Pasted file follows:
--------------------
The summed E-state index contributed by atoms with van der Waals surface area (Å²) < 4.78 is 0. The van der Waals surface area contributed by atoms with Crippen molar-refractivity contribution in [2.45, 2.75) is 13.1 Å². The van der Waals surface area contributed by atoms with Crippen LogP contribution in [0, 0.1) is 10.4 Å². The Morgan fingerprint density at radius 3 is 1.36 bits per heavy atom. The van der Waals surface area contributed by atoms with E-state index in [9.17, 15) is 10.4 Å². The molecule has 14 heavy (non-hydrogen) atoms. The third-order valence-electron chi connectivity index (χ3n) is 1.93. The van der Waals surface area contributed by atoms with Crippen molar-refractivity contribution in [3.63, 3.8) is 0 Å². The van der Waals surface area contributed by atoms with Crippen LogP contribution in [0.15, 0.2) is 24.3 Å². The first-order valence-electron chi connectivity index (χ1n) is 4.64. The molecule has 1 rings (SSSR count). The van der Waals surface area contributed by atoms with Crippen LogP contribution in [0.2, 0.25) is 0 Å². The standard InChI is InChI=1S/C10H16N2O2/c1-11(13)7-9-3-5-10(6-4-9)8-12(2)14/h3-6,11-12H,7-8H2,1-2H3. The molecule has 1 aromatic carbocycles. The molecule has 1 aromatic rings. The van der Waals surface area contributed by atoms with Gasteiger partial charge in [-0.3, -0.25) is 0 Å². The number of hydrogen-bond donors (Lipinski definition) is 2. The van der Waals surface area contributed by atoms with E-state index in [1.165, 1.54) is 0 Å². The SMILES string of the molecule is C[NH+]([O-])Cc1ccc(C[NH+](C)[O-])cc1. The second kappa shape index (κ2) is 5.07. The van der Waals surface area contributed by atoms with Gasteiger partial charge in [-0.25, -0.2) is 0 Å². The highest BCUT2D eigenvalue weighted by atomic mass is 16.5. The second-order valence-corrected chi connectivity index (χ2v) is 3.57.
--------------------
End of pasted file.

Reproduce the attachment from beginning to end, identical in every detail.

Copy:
The summed E-state index contributed by atoms with van der Waals surface area (Å²) < 4.78 is 0. The van der Waals surface area contributed by atoms with Crippen molar-refractivity contribution in [2.45, 2.75) is 13.1 Å². The van der Waals surface area contributed by atoms with Crippen LogP contribution in [0, 0.1) is 10.4 Å². The Morgan fingerprint density at radius 3 is 1.36 bits per heavy atom. The van der Waals surface area contributed by atoms with E-state index in [9.17, 15) is 10.4 Å². The molecule has 14 heavy (non-hydrogen) atoms. The third-order valence-electron chi connectivity index (χ3n) is 1.93. The van der Waals surface area contributed by atoms with Crippen molar-refractivity contribution in [3.63, 3.8) is 0 Å². The van der Waals surface area contributed by atoms with Crippen LogP contribution in [0.15, 0.2) is 24.3 Å². The first-order valence-electron chi connectivity index (χ1n) is 4.64. The molecule has 1 rings (SSSR count). The van der Waals surface area contributed by atoms with Crippen LogP contribution in [0.2, 0.25) is 0 Å². The standard InChI is InChI=1S/C10H16N2O2/c1-11(13)7-9-3-5-10(6-4-9)8-12(2)14/h3-6,11-12H,7-8H2,1-2H3. The molecule has 1 aromatic carbocycles. The molecule has 1 aromatic rings. The van der Waals surface area contributed by atoms with Gasteiger partial charge in [-0.3, -0.25) is 0 Å². The number of hydrogen-bond donors (Lipinski definition) is 2. The van der Waals surface area contributed by atoms with E-state index in [1.165, 1.54) is 0 Å². The SMILES string of the molecule is C[NH+]([O-])Cc1ccc(C[NH+](C)[O-])cc1. The second kappa shape index (κ2) is 5.07. The van der Waals surface area contributed by atoms with Gasteiger partial charge in [-0.25, -0.2) is 0 Å². The highest BCUT2D eigenvalue weighted by atomic mass is 16.5. The second-order valence-corrected chi connectivity index (χ2v) is 3.57.